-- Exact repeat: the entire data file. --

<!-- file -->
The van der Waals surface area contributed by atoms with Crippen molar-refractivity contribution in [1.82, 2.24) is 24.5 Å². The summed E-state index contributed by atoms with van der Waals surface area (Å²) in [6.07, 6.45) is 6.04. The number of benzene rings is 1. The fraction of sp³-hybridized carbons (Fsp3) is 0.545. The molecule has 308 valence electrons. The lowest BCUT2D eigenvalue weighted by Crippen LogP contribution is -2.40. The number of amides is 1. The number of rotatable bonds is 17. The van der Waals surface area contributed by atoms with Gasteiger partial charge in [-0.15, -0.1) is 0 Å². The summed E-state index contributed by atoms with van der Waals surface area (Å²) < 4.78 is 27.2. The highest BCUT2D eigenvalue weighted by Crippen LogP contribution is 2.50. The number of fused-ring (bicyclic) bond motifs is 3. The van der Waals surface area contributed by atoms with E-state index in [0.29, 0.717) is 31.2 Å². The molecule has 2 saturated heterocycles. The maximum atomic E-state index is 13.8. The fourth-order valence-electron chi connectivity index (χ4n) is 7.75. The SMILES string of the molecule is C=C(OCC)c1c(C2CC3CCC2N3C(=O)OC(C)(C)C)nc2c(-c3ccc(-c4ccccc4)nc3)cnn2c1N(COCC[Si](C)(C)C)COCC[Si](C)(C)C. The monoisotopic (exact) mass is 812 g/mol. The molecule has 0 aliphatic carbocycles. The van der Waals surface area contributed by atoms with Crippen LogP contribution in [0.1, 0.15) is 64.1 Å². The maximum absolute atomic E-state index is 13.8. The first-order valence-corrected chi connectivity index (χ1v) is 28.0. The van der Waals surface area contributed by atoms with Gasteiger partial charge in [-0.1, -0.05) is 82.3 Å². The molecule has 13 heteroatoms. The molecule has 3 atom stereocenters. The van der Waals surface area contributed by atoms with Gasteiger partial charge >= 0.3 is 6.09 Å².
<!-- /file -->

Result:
The van der Waals surface area contributed by atoms with Crippen molar-refractivity contribution in [1.82, 2.24) is 24.5 Å². The summed E-state index contributed by atoms with van der Waals surface area (Å²) in [6.07, 6.45) is 6.04. The number of benzene rings is 1. The fraction of sp³-hybridized carbons (Fsp3) is 0.545. The molecule has 308 valence electrons. The lowest BCUT2D eigenvalue weighted by Crippen LogP contribution is -2.40. The number of amides is 1. The number of rotatable bonds is 17. The van der Waals surface area contributed by atoms with Gasteiger partial charge in [-0.15, -0.1) is 0 Å². The summed E-state index contributed by atoms with van der Waals surface area (Å²) < 4.78 is 27.2. The highest BCUT2D eigenvalue weighted by Crippen LogP contribution is 2.50. The number of fused-ring (bicyclic) bond motifs is 3. The van der Waals surface area contributed by atoms with E-state index in [0.29, 0.717) is 31.2 Å². The molecule has 2 saturated heterocycles. The maximum atomic E-state index is 13.8. The fourth-order valence-electron chi connectivity index (χ4n) is 7.75. The SMILES string of the molecule is C=C(OCC)c1c(C2CC3CCC2N3C(=O)OC(C)(C)C)nc2c(-c3ccc(-c4ccccc4)nc3)cnn2c1N(COCC[Si](C)(C)C)COCC[Si](C)(C)C. The monoisotopic (exact) mass is 812 g/mol. The molecule has 0 aliphatic carbocycles. The van der Waals surface area contributed by atoms with Crippen LogP contribution in [0.1, 0.15) is 64.1 Å². The maximum absolute atomic E-state index is 13.8. The first-order valence-corrected chi connectivity index (χ1v) is 28.0. The van der Waals surface area contributed by atoms with Gasteiger partial charge in [-0.1, -0.05) is 82.3 Å². The molecule has 13 heteroatoms. The molecule has 3 atom stereocenters. The van der Waals surface area contributed by atoms with Gasteiger partial charge >= 0.3 is 6.09 Å².